Tuesday, August 24, 2010

Maybe? It wasn't about China

The Economist suggests that maybe manufacturing job losses in the US aren't about China. Markets are harsh and inherently unstable. They force an unending cycle of improvement or else you die. It might seem bleak - but the flip side of that, is that those who do innovate and meet the needs of customers thrive and profit. With mounting job losses and governments looking for easy targets to blame, China's an easy scapegoat.

Sure, I'm not the least bias source by any means but to put things in perspective (Economist referencing a chart from Paul Kedrosky):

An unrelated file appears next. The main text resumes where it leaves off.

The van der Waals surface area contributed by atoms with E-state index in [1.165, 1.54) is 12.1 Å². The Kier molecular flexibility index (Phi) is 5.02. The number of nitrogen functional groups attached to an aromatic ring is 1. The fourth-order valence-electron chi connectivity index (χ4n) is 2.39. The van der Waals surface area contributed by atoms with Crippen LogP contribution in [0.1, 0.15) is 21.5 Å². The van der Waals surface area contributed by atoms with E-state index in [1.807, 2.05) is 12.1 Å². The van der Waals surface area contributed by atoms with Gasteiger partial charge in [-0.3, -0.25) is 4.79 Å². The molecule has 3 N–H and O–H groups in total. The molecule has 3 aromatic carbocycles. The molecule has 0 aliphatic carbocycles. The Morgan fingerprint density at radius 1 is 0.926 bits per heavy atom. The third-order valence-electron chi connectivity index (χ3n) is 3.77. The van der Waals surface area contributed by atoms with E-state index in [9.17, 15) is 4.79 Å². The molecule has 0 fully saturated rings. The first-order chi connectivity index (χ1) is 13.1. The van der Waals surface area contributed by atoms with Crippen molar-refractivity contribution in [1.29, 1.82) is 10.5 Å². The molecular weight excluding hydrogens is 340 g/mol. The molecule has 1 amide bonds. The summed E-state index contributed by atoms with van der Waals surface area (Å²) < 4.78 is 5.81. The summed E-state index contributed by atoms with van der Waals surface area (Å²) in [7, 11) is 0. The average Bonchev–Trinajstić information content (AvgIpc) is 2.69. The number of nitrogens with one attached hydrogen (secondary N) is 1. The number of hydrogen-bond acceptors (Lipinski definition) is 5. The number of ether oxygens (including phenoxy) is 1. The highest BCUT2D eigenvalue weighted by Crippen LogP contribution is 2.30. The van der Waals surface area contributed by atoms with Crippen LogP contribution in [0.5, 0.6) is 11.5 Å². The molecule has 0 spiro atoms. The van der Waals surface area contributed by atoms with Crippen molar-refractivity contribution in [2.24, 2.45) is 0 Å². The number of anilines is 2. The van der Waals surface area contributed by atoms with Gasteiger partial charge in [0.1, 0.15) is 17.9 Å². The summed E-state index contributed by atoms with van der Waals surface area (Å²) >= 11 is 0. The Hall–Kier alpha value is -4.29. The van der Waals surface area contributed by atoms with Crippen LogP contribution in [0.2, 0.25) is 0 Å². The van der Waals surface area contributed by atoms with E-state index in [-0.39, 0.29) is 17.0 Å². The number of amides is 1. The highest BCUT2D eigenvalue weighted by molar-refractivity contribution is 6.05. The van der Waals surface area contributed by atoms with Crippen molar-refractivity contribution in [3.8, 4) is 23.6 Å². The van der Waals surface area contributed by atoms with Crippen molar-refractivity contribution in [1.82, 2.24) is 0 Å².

[This is] manufacturing employment as a share of total employment. The downward trend is over 50 years old. It predates the end of Bretton Woods. It predates the union-crushing, deregulating era of the late 1970s and early 1980s. It predates the era of Japanese dominance, the rise of the Asian tigers, and the recent surge in Chinese growth. And what it is driving this trend, overwhelmingly, is technology. Manufacturers have steadily improved manufacturing productivity, routinising and then automating occupations.

A plunging dollar, a "get tough" approach to China, and an embrace of industrial policy won't reverse this trend. Eventually China will face the same dynamic and the same decline in manufacturing employment. Time to accept that reality and figure out how best to prepare workers for the good jobs to come.

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